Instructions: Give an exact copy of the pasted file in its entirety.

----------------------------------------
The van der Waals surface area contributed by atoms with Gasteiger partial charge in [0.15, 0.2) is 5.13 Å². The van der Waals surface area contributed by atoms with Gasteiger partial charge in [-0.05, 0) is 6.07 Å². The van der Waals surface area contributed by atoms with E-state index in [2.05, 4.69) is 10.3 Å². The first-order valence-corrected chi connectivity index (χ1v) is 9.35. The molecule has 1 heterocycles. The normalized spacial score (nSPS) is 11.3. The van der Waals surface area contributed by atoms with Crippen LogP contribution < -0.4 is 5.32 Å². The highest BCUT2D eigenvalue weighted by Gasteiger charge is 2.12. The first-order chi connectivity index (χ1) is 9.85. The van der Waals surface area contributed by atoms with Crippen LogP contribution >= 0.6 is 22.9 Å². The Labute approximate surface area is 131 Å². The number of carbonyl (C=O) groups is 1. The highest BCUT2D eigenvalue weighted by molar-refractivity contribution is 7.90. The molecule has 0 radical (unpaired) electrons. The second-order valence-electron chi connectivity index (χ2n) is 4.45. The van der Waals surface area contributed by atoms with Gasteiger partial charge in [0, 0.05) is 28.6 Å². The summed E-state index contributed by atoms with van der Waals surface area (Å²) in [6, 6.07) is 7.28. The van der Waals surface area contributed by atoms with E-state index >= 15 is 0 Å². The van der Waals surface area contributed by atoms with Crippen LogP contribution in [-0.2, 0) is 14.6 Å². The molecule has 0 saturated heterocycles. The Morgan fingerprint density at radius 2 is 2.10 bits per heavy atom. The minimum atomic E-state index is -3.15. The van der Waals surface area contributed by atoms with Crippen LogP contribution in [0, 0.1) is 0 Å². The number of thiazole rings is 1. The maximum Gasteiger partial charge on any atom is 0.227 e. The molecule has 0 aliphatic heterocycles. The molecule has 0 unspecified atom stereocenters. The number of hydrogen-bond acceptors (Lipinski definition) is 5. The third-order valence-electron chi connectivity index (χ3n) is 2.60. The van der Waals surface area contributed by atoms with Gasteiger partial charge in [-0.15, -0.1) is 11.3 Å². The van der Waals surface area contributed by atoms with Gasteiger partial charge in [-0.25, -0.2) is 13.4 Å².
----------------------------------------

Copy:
The van der Waals surface area contributed by atoms with Gasteiger partial charge in [0.15, 0.2) is 5.13 Å². The van der Waals surface area contributed by atoms with Gasteiger partial charge in [-0.05, 0) is 6.07 Å². The van der Waals surface area contributed by atoms with E-state index in [2.05, 4.69) is 10.3 Å². The first-order valence-corrected chi connectivity index (χ1v) is 9.35. The molecule has 1 heterocycles. The normalized spacial score (nSPS) is 11.3. The van der Waals surface area contributed by atoms with Crippen LogP contribution < -0.4 is 5.32 Å². The highest BCUT2D eigenvalue weighted by Gasteiger charge is 2.12. The first-order chi connectivity index (χ1) is 9.85. The van der Waals surface area contributed by atoms with Crippen LogP contribution >= 0.6 is 22.9 Å². The Labute approximate surface area is 131 Å². The number of carbonyl (C=O) groups is 1. The highest BCUT2D eigenvalue weighted by molar-refractivity contribution is 7.90. The molecule has 0 radical (unpaired) electrons. The second-order valence-electron chi connectivity index (χ2n) is 4.45. The van der Waals surface area contributed by atoms with Gasteiger partial charge in [0, 0.05) is 28.6 Å². The summed E-state index contributed by atoms with van der Waals surface area (Å²) in [6, 6.07) is 7.28. The van der Waals surface area contributed by atoms with E-state index >= 15 is 0 Å². The van der Waals surface area contributed by atoms with Crippen LogP contribution in [-0.2, 0) is 14.6 Å². The molecule has 0 saturated heterocycles. The Morgan fingerprint density at radius 2 is 2.10 bits per heavy atom. The minimum atomic E-state index is -3.15. The van der Waals surface area contributed by atoms with Crippen LogP contribution in [0, 0.1) is 0 Å². The number of thiazole rings is 1. The maximum Gasteiger partial charge on any atom is 0.227 e. The molecule has 0 aliphatic heterocycles. The molecule has 0 unspecified atom stereocenters. The number of hydrogen-bond acceptors (Lipinski definition) is 5. The third-order valence-electron chi connectivity index (χ3n) is 2.60. The van der Waals surface area contributed by atoms with Gasteiger partial charge in [-0.15, -0.1) is 11.3 Å². The van der Waals surface area contributed by atoms with Gasteiger partial charge in [-0.25, -0.2) is 13.4 Å².